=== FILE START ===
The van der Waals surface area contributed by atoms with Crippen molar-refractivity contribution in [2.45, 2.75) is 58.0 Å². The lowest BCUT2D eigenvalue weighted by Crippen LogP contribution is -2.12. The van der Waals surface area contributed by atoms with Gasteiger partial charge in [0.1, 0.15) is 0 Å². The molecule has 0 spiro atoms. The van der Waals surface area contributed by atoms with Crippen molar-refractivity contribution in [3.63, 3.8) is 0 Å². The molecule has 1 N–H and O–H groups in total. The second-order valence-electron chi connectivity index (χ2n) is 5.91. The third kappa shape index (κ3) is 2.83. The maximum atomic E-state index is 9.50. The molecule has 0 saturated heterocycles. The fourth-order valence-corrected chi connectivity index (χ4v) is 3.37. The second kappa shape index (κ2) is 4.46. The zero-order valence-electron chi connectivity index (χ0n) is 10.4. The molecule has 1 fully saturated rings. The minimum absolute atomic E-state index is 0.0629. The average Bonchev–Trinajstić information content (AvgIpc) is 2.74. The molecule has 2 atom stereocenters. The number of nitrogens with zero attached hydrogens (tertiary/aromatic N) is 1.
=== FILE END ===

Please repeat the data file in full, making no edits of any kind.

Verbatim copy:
The van der Waals surface area contributed by atoms with Crippen molar-refractivity contribution in [2.45, 2.75) is 58.0 Å². The lowest BCUT2D eigenvalue weighted by Crippen LogP contribution is -2.12. The van der Waals surface area contributed by atoms with Gasteiger partial charge in [0.1, 0.15) is 0 Å². The molecule has 0 spiro atoms. The van der Waals surface area contributed by atoms with Crippen molar-refractivity contribution in [3.63, 3.8) is 0 Å². The molecule has 1 N–H and O–H groups in total. The second-order valence-electron chi connectivity index (χ2n) is 5.91. The third kappa shape index (κ3) is 2.83. The maximum atomic E-state index is 9.50. The molecule has 0 saturated heterocycles. The fourth-order valence-corrected chi connectivity index (χ4v) is 3.37. The second kappa shape index (κ2) is 4.46. The zero-order valence-electron chi connectivity index (χ0n) is 10.4. The molecule has 1 fully saturated rings. The minimum absolute atomic E-state index is 0.0629. The average Bonchev–Trinajstić information content (AvgIpc) is 2.74. The molecule has 2 atom stereocenters. The number of nitrogens with zero attached hydrogens (tertiary/aromatic N) is 1.